Growing up, my older brother was always collecting something. He collected bottle caps (I can't remember why), coins, stamps, Star Wars action figures, and baseball cards (Topps, not Fleer). I'd listen to him rattle off what made one item more valuable than another, how they should be handled, just how many he needed before he had a complete set, and I wanted to have a collection too. I was fascinated by the planning: where to get the next one, how to organize the ones you have. And I loved the guidebooks full of arcane minutiae set in endless tables.
I love glass, so I started a collection of old bottles, the sort that can be found in the woods near deserted cellars. I picked them up at flea markets and tramping through the woods, but I never wanted to look in any of the guidebooks I brought home from the library. I liked the idea of all those facts and guidelines for collecting much more than the reality of studying them. So I stopped collecting anything that anyone else might find valuable. I had a collection of itty, bitty pencils (ones with working erasers were the top find), rocks that looked like animals (I still have my first, a hamster) and teardrop shaped glass sun catchers.
Today my urge to collect manifests itself in the pictures I take. There are certain images that I never tire of: weather vanes, hollows in trees, squirrels, animal tracks, shadows and most recently, mailboxes! This latest collection started when I took a wrong turn and ended up on a road with some of the brightest owner-decorated mailboxes I've ever seen. I say owner-decorated because there are all sorts of companies making unique mailboxes, but what caught my eye was the DIY nature of these mailboxes. Let me show you what I mean.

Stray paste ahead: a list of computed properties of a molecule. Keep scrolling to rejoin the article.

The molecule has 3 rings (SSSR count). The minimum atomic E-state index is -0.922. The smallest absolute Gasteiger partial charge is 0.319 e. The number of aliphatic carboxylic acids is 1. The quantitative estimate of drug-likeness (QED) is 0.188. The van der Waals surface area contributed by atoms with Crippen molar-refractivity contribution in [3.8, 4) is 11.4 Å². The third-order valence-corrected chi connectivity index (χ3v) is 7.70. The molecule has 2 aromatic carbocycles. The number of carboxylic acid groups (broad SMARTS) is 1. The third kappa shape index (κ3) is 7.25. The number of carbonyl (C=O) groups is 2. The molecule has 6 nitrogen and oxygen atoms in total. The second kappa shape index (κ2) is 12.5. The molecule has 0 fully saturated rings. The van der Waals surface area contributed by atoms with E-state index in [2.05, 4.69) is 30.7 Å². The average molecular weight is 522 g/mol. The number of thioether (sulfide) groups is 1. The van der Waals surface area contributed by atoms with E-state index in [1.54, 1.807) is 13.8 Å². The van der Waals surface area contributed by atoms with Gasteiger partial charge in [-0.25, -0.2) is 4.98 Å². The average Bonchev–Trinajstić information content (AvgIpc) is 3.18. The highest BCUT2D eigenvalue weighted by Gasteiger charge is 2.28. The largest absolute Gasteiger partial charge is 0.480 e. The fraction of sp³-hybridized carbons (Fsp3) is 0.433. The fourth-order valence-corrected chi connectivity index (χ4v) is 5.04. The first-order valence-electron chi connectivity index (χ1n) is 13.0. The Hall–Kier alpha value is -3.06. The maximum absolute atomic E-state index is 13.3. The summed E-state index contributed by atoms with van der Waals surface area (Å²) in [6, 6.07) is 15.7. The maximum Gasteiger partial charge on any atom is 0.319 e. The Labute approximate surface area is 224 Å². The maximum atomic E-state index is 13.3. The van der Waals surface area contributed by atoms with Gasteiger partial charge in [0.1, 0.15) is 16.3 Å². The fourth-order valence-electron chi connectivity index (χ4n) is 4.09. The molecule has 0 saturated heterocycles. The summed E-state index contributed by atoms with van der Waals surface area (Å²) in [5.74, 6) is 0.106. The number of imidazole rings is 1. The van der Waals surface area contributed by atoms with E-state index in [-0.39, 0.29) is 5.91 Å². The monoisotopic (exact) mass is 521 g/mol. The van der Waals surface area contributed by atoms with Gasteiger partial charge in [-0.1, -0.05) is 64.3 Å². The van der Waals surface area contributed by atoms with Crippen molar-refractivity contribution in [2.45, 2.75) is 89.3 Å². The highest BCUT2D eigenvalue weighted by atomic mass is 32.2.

This tiger striped mailbox was the first one to catch my eye. You just don't expect to see something like this in Lincoln, a historic, rural, New England town.
Further down the road I spotted this cheetah mailbox. Could their owners be friends?
This Canadian goose mailbox is a bit more traditional. I liked how the goose on the front seems to be daring you to come any closer.
This one intrigues me. I'd love to talk to the artist. Both sides show fungi on a desolate landscape. It felt sci-fi inspired to me.
In addition to alien-world look of the painting, it has a lucky horseshoe underneath. I don't know if it's intened to bring luck in the form of good tidings, or if the homeowner was just trying to preserve the mailbox from the snow plows. All up and down the street I saw trees with gouges from plow blades, and mailboxes which had clearly been knocked down a time or two. This winter the snowbanks were so high that on some streets all you could see of the mailboxes was the tiny mailbox-door sized holes their owners had made.
All of those plow mishaps have lead to some creative solutions.
The base of this mailbox is surrounded by concrete blocks.
These brightly painted mailboxes have been secured to a stump in addition to having metal supports.
And my favorite plow-war veteran would have to be this one. The original support only goes so far as the first milkcrate at which point it ends in a splintery mess. So the mailbox is actually being supported by two milk crates attached to a dolly with a web of bungy cords. Now that's Yankee ingenuity (and thrift).
This old rusty ol' dinosaur has seen a crash or two. Wouldn't it be great if they actually painted it like a dinosaur? The door just needs a tongue and razor sharp teeth like a T-Rex. A couple cold reptilian eyes on the side and it would be perfect!
This fanciful, red fox out for a moonlit run is my absolute favorite. The simple lines and bright colors look like something out of a children's book. I look at it and imagine the rest of the fox's adventure, and then I start to imagine what sort of story I could paint on my own mailbox.
I think I'll collect some more mailboxes (for inspiration of course), before I take that leap.